Another Town Is Possible: Community Wealth Building in the Basque Country

Yves here. Readers sometimes ask for success stories to show that there are possible paths out our present economic and social morass. The Basque has long operated a collective ownership model centered around Mondragon. And it has been successful in protecting the community from economic crises. I was in Portugal and Spain, by happenstance doing an austerity tour when post financial crisis unemployment in Spain was 27%. The locals in every town I visited could not keep themselves from making at least a passing mention of how bad things were…except in the Basque, where unemployment was only 12%.

The article also highlights local citizen’s concerns that the Basque economic model might be nearing its sell-by date. Unlike the Anglosphere, those issues seem to be getting real consideration.

By Ben Wray, a freelance journalist and writer. He is ex-editor of The Common Space. Originally published at openDemocracy

For decades towns have been buffeted by economic headwinds that feel out of the control of local communities. De-industrialisation, austerity and the rise of e-commerce have hollowed out many towns, leaving high streets barren.

The pandemic has, if anything, deflated hopes of a better future for town economies further, crushing local businesses and entrenching digitalisation, while once again raising the spectre of a generation scarred by unemployment.

For those who have experienced these economic cycles before, the temptation is to look for the next big investment to come, whether from the central state or a corporate giant riding into town – or both. The notion that recovery could start with community control, and that this could then be used to adapt to crises in the future so that ruptures are not accompanied by the destructive processes of unemployment and industrial dislocation, would appear like wishful thinking to many.

Oñati, a town in the centre of the Basque Country’s Gipuzkoa region, is an example of a community wealth building approach which has emerged stronger out of crises before, and is well placed to adapt to the shock of the pandemic.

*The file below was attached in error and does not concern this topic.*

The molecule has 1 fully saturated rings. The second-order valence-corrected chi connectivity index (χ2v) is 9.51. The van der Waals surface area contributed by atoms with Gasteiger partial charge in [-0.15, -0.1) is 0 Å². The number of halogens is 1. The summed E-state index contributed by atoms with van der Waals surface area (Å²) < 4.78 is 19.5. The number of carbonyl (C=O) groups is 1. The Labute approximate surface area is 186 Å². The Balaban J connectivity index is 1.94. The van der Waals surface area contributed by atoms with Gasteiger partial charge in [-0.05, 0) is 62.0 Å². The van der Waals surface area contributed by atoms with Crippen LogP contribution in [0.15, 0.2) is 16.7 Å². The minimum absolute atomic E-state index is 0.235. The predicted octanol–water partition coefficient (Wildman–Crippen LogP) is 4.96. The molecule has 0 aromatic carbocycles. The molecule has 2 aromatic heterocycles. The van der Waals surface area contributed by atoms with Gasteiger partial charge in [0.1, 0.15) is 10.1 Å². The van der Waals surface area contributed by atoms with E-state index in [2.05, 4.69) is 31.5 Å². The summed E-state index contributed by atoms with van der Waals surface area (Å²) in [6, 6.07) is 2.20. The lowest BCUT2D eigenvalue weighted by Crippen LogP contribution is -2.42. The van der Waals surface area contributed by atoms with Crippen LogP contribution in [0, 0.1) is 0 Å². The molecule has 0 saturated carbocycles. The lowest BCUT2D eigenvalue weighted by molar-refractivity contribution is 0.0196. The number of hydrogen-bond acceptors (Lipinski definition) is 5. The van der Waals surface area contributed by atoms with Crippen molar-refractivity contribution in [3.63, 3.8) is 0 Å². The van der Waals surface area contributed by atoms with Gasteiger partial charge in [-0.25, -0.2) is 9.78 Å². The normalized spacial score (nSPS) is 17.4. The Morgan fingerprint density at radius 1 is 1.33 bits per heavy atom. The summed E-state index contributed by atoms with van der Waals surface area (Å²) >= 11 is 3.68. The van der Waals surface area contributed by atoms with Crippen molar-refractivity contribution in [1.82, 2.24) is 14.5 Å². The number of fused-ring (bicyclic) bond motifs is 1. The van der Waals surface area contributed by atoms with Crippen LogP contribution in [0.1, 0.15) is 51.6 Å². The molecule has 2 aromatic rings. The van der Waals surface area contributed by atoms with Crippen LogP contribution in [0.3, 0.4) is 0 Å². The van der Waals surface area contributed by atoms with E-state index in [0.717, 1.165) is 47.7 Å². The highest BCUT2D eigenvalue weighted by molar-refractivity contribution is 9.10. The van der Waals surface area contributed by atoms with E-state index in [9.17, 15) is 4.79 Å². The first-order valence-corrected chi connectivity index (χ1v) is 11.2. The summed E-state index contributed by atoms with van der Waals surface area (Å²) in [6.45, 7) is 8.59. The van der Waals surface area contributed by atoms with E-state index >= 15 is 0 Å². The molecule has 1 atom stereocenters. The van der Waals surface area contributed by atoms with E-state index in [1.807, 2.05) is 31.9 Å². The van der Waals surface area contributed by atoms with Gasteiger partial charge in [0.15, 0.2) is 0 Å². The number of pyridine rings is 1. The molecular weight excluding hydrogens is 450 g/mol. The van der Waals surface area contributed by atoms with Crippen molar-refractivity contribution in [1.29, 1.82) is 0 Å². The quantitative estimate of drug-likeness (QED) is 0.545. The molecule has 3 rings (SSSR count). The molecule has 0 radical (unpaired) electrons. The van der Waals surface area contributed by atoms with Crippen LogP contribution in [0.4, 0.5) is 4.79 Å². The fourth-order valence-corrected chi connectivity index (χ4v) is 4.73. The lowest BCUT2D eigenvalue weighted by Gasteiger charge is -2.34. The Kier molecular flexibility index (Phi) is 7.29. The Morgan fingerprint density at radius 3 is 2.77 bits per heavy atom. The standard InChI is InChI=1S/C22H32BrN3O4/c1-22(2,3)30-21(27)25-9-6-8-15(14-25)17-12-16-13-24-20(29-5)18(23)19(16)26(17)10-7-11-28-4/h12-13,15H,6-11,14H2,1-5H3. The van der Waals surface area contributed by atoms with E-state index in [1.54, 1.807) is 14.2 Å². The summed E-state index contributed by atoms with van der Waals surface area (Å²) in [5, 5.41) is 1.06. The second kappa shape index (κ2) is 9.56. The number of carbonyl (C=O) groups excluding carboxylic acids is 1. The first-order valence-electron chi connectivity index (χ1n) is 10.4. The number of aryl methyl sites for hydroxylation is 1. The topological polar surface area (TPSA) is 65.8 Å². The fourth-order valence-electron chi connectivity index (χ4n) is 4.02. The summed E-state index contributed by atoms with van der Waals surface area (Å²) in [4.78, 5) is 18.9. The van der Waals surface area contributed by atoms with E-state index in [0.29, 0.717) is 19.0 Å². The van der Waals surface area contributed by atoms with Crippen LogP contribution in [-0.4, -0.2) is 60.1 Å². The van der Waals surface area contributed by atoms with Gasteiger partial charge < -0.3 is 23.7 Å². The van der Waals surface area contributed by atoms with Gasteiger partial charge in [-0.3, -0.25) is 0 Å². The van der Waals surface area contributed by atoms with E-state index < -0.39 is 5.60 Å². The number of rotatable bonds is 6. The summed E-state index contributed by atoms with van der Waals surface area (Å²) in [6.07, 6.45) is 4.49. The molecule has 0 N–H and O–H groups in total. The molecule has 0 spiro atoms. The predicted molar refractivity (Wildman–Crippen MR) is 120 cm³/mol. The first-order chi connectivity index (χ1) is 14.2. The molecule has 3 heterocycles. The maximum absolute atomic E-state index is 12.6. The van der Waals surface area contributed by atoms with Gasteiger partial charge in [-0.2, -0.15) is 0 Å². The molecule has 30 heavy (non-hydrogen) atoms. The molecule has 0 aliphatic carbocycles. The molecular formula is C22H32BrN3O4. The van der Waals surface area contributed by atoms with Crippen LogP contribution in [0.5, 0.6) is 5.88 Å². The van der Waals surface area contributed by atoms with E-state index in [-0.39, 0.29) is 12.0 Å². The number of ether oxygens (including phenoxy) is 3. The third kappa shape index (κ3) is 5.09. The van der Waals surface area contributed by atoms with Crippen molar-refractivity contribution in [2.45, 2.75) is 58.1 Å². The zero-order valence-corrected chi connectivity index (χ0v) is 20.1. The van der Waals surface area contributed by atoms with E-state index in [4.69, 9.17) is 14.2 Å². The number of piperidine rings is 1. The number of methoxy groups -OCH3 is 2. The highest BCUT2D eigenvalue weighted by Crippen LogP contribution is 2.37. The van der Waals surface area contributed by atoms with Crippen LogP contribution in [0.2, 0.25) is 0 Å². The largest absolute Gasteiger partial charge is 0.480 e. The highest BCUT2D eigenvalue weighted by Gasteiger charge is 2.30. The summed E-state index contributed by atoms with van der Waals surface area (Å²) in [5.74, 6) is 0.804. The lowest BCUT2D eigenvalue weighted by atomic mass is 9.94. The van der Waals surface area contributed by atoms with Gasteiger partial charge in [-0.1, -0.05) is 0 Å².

In 2011, El Pais ran a piece titled ‘Oñati, capital del empleo’. At that time, the town had an unemployment rate of 5.4%, the lowest of any town with a population over 10,000 people in the whole of Spain. This is a function of its economic DNA: a strong manufacturing sector which is predominantly co-operative run, producing well-paid, secure jobs in firms which are – crucially – adaptable.

Adapting to the Crisis

Xabier Igartua is President of Oñati town council’s Finance & Socioeconomic Committee. He works part-time for the municipality, and part-time in a local co-operative factory. Adaptation has defined both parts of his work since the pandemic hit in early March.

“We had to respond at our factory by reducing our hours and salary adaptions, because our sales suddenly collapsed overnight,” he explains. “We don’t have time to fight among one another; it is our business so we need to make the changes now. But because we are a co-operative we can make these fast adaptations while looking after each other. We work less but we maintain a base level income for everyone and maintain jobs.”

In the council, his task was perhaps even greater – what to do about the local retailers, bars and restaurants in the town which had suddenly been closed by the lockdown? A local digital technology firm, Magnet Coop, developed a digital platform for local businesses shutdown during the crisis. Shoppers could buy a coupon which offered a 20% discount on purchases at local businesses. The value of the discount would then be covered by the town council.

Over €200,000 was spent in Oñati’s shops through the digital platform, with the Town Council paying €40,000 to the local businesses to cover the discount value.

“The reason why Magnet supports the local businesses is because they live in Oñati, they know each other, and they think ‘what could we do to support’; they have a feeling of responsibility to the community,” Igartua says. “They came to us [at the Council] and we said ‘this is a great idea, but what about if we give them an incentive through a discount, and we will cover the difference’.

“One thousand people used the site and there is only around 11,000 in Oñati, so you can imagine; this was surprising to everyone, and a big success.

“Now we try to turn this into a permanent digital platform on the town council website, and we are working with Magnet to build this.”

At the municipal level in the Basque Country, local government has important economic powers, including over taxes and a sizeable investment budget. Last year, Oñati town council, led by left pro-independence party EH Bildu, utilised citizen budgeting methods to ask residents to vote on priority options for €500,000 of public investment. The process was split into phases with citizens involved at each stage, first to define the options for investment through face-to-face sessions which were open to attend, and then, in the final stage, residents voted for their ten priorities: whether to invest in improved street lighting, cleaning the rivers, improving wheelchair access, etc.

“Always the community goes one step further than the administration,” Igartua says, explaining what he calls the council’s ‘community model’. “It is our job to bring the toolbox, but it is the local people who use the tools.